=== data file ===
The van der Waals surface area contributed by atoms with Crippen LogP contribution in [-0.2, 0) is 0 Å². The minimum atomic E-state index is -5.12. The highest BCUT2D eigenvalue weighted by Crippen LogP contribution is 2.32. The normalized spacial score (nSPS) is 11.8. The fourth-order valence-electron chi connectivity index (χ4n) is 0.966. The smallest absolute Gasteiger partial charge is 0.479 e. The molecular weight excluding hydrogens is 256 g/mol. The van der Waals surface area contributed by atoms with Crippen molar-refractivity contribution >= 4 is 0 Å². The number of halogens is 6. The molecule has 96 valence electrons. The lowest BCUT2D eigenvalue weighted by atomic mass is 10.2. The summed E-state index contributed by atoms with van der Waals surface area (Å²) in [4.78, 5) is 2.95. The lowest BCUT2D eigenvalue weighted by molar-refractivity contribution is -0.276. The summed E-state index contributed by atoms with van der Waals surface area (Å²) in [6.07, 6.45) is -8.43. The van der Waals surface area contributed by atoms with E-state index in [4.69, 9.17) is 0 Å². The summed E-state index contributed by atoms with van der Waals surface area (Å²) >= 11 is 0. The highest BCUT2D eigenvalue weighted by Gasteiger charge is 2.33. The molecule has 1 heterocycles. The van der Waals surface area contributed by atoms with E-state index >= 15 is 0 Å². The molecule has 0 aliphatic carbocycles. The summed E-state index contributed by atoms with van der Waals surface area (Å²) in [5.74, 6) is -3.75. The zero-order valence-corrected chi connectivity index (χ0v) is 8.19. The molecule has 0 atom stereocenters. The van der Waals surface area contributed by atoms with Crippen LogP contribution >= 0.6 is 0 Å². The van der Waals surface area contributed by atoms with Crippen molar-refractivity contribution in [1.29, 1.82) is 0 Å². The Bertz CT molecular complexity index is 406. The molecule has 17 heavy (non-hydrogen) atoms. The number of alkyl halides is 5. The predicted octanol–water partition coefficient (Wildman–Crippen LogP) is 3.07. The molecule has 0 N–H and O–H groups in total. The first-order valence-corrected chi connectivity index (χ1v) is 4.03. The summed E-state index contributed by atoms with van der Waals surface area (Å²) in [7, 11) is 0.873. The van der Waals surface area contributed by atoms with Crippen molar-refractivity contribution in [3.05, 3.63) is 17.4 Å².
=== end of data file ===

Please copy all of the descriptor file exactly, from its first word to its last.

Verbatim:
The van der Waals surface area contributed by atoms with Crippen LogP contribution in [-0.2, 0) is 0 Å². The minimum atomic E-state index is -5.12. The highest BCUT2D eigenvalue weighted by Crippen LogP contribution is 2.32. The normalized spacial score (nSPS) is 11.8. The fourth-order valence-electron chi connectivity index (χ4n) is 0.966. The smallest absolute Gasteiger partial charge is 0.479 e. The molecular weight excluding hydrogens is 256 g/mol. The van der Waals surface area contributed by atoms with Crippen molar-refractivity contribution >= 4 is 0 Å². The number of halogens is 6. The molecule has 96 valence electrons. The lowest BCUT2D eigenvalue weighted by atomic mass is 10.2. The summed E-state index contributed by atoms with van der Waals surface area (Å²) in [4.78, 5) is 2.95. The lowest BCUT2D eigenvalue weighted by molar-refractivity contribution is -0.276. The summed E-state index contributed by atoms with van der Waals surface area (Å²) in [6.07, 6.45) is -8.43. The van der Waals surface area contributed by atoms with E-state index in [4.69, 9.17) is 0 Å². The summed E-state index contributed by atoms with van der Waals surface area (Å²) >= 11 is 0. The highest BCUT2D eigenvalue weighted by Gasteiger charge is 2.33. The molecule has 1 heterocycles. The van der Waals surface area contributed by atoms with E-state index >= 15 is 0 Å². The molecule has 0 aliphatic carbocycles. The summed E-state index contributed by atoms with van der Waals surface area (Å²) in [5.74, 6) is -3.75. The zero-order valence-corrected chi connectivity index (χ0v) is 8.19. The molecule has 0 atom stereocenters. The van der Waals surface area contributed by atoms with Crippen LogP contribution >= 0.6 is 0 Å². The van der Waals surface area contributed by atoms with Crippen molar-refractivity contribution in [1.29, 1.82) is 0 Å². The Bertz CT molecular complexity index is 406. The molecule has 17 heavy (non-hydrogen) atoms. The number of alkyl halides is 5. The predicted octanol–water partition coefficient (Wildman–Crippen LogP) is 3.07. The molecule has 0 N–H and O–H groups in total. The first-order valence-corrected chi connectivity index (χ1v) is 4.03. The summed E-state index contributed by atoms with van der Waals surface area (Å²) in [7, 11) is 0.873. The van der Waals surface area contributed by atoms with Crippen molar-refractivity contribution in [3.05, 3.63) is 17.4 Å².